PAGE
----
Also agreed with others who called for the need to, "Transcend the duality - Iteration and integration between talk and action. What of our actions have worked, and what have not worked? Blue sky thinking valuable, risk of getting stuck in it, thus the need for integration.”  Also, the need to, "Be in ‘dialogue' with the world/reality."

For myself, the primary inspiration was the possibility of collective thinking bringing people together to face wicked challenges through both our technology and our deeper understanding of community and change. Crucial to that success though was learning how to govern our communities without being entrenched in our current systems of government institutions and political power.

The next World Cafe session on January 6, 2015, increased to a total 20 separate spaces for conversations and went for three rounds. Round One Room 14 for World Cafe discussed the assigned topic, "What is alive in you that could pay a role in what we need to discover and do?" which was a bit touchy-feely for my taste. In the conversation, I admitted to being, “More comfortable with ‘hard’ system practices such as visual diagrams...using Causal Loop Diagram and other relational  maps and finding ways to bring hard and soft practices together in community governance venues/practices.

The touchy-feely aspect came forward more so with, "The energetic vibration of love. Curiosity...engaged in a research project on ‘love'--finding the language of love--seems like ‘love' is following me." , put forward by fellow DDST community member Heather T., who called herself and seemed a definite INFP, and who was interested in creating a thriving, resilient local food system. 

Heather, although coming from a  noticeably different psychological perspective zeroed in on what I also saw as one of the primary challenges facing us. She raised the issue, “How do we speak to the differences we are (e.g., Meyer-Briggs, etc.) or other ‘groups’ (e.g., Tea Partiers)?” and later “Am sensing something biased by personal choices--seeing opportunities that are showing up and the ‘larger’ crises; seeing my connections and where I have traction. How to invite/relate to those who are ‘different’; see who shows up in front of me as ‘different'...don't go looking for them—“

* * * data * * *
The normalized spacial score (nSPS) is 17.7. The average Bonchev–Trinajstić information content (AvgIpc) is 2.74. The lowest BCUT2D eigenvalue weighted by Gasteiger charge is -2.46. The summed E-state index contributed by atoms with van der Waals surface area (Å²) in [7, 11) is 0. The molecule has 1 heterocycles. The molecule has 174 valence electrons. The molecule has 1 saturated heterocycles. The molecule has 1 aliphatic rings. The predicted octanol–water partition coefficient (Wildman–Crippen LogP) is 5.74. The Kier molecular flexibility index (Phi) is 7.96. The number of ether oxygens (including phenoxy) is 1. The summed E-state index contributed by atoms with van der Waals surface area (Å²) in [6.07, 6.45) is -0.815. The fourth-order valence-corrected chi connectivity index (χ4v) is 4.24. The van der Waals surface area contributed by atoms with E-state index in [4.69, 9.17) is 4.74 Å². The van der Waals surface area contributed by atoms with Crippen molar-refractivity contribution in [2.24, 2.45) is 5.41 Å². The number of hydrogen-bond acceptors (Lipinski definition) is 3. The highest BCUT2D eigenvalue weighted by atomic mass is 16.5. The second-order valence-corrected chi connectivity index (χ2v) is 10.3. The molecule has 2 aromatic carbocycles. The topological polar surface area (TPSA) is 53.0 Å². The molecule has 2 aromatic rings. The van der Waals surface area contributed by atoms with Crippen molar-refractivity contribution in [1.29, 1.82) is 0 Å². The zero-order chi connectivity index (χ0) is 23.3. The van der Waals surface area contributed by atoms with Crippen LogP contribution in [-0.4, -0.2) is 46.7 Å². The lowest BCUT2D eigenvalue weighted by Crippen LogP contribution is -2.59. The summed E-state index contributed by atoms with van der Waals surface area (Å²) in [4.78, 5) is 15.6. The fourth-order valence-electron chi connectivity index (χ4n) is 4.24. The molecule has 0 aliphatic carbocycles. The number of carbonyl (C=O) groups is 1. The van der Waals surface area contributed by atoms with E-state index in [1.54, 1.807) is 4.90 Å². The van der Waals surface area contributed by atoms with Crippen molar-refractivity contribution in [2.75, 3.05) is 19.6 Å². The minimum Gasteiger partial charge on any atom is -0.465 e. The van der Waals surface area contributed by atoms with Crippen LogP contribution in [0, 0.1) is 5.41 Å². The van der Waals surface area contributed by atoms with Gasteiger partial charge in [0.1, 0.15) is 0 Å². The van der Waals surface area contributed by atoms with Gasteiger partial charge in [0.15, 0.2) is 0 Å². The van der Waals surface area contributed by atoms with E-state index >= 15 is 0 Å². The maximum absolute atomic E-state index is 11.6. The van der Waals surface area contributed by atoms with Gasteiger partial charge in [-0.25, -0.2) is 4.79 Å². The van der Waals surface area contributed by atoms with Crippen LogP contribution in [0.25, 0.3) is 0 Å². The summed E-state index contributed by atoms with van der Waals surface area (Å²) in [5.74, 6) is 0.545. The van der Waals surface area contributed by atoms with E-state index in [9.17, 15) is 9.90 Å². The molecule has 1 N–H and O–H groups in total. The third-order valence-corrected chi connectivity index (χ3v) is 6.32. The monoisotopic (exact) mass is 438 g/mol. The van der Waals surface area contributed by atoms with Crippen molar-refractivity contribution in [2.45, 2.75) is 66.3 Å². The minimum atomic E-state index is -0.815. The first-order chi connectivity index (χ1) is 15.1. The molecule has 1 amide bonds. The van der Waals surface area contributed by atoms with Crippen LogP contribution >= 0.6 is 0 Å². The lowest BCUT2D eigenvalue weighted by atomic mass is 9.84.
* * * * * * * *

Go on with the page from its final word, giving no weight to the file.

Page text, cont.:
From my own vantage point, I contributed that, “Empirical evidence shows that attempting to convince people that they are wrong in their views only makes them hold on to them all the more firmly. Our current systems, especially in political governance is competitive, winner take all.  As Linda says, (in prior introductory comments) many feel unable to contribute because they don't see themselves as experts, a perspective often encouraged by institutions. “  

For Round Two Room 20 for World Cafe on Jan 6, 2015, the topic was: 
Imagine collaborating on some thrilling initiative that is making the difference we most need...  

As each round of a World Cafe brings new people together, I mentioned again being a retired redevelopment project manager, this time though to assert some credibility in stating that many practices by governments were detrimental to community governance and that I was instead looking for more participative community paradigms. 

The conversation turned to the concept of WE space. Heinz  P., a German living in Canada asserted, “The WE space will tell us what to do”. To which Rachel E. asked, “Can you unpack WE space?” 

It involved, we were told, inviting higher consciousness to see from where the calling was based on an (EVOLUTIONARY COLLECTIVE) that we are going into as a whole system, space which wants to evolve. New ways of doing things have to come from that space, not individual space.

This raised some others of my ongoing perspectives.

“We try to create new systems but entrenched systems must be addressed at the same time. Find systems of disruptive innovation to move from scarcity to abundance (as asserted here and here). Clayton Christensen at Harvard has a theory with commonalities. Systems of control and power that have a pretense of democracy need to come up with new ways to break the stranglehold. Not just disruptive but also innovative to give people power they need to make changes.”

Heinz raised the possibility of, “Working nonlinearly? Unexpected possibility not normally available to us?

My response, “Yes, entrenched manipulative power keeping things from changing can be overcome by means which creativity is opened up ... creation and destruction seem to go together…"

Heinz, “Creating, which I'm excited about. Shiva is creative and destructive at same time. by dancing!”  Which the group seemed to agree was a "Great metaphor for complexity."

Jeff A. introduced us to the, "Two Loops model by Meg Wheatley and Deborah Freize and friends has great value for people understanding the systems change that they are in, and how to be allies with others who are working in different aspects of the old system dying and a new system emerging." It is explained more fully here by this Two Loops: How Systems Change video and is based on the Berkana Institute Our Theory of Change arising from the article Lifecycle of Emergence - Using Emergence to Take Social Innovations to Scale, by Margaret Wheatley & Deborah Frieze, 2006.